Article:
by Chic Foote, Educational Consultant, New Zealand
This post was originally published in February 2015 and was updated July 2019.
In their book The Curriculum Mapping Planner, Heidi Hayes Jacobs and Ann Johnson devote module 6 to the review cycle. Within this they include a range of purposeful strategies to implement a very comprehensive review following Heidi’s Curriculum Mapping Seven-Step Review Process (1997). If a school were to implement this cycle as it is outlined there will be clear structures in place that fosters and promotes collaborative conversation.
This post is not intended to reframe what is clearly a very valid and well tested process, but rather to develop the system wide thinking that embeds a culture of professional reflection and review.
Throughout my years of working with schools to establish and sustain curriculum mapping it has become evident that the effectiveness of the curriculum mapping process relies on a deeply embedded culture of collaborative conversations. Without these conversations the mapping process reverts to a planning process that is driven by the need to meet requirements but lacking in depth, alignment, or responsive contemporary curriculum. The effectiveness of these conversations and related curriculum are greatly enhanced when they result from a regular system wide review process.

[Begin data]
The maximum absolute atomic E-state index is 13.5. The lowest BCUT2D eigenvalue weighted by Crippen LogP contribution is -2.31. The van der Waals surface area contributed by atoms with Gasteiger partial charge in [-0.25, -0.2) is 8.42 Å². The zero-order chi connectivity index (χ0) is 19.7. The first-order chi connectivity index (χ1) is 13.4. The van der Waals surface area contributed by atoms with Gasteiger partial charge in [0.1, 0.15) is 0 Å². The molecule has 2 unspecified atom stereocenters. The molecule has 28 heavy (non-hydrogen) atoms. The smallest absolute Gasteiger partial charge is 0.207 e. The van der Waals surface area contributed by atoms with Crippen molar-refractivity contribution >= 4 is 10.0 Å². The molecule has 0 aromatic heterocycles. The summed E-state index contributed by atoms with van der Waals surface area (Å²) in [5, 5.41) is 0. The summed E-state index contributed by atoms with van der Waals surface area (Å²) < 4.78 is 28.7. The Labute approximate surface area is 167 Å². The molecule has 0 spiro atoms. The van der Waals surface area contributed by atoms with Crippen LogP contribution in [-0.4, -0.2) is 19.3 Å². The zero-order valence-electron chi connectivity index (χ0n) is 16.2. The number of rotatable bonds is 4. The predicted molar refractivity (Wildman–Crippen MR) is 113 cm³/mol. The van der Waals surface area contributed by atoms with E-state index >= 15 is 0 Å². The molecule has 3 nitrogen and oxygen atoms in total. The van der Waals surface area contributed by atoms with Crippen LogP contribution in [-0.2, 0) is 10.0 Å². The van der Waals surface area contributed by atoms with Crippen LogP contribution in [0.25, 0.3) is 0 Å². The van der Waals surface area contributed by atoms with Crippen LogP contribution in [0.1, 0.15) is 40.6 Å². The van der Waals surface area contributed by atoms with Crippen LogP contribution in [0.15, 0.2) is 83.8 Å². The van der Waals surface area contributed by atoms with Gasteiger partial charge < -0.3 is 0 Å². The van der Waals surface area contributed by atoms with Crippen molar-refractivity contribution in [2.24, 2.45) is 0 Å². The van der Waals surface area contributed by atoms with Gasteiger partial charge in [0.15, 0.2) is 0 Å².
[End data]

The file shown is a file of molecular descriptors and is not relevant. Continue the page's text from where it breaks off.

5 Essential Strategies to Facilitate Collaborative Curriculum Conversations
Before it is possible to establish a culture that facilitates deep professional learning conversations, it is important that the time for this is both valued and established as a regular expectation on the school calendar.
When schools begin curriculum mapping, scheduling each stage of the process is essential. However, as the process continues it has been my observation that the key element of map review is often the first to be rescheduled, given less time, or postponed. As soon as this occurs the value of the process is lessened and the opportunity for regular and effective collaborative curriculum conversation is weakened and eventually lost.
When equal importance is placed on scheduling regular curriculum map reviews within schools and across the school system, there is a significant shift in the professional learning culture and the effectiveness of the resulting collaborative conversations.
It is essential that there is a clearly defined structure that ensures common expectations, approaches, and language system wide. This can be effectively developed through a recognized and established review process across the school or district that includes both macro and micro review structures.
- Macro review structures are those that are across the school system and implemented at significant points throughout a school year or in response to system wide data.
- Micro review processes are those that take place regularly between these scheduled system wide reviews. It is within this framework that teachers can respond specifically to the adjusted or amplified curriculum and monitor the impact on learning and achievement within a team/level or cohort.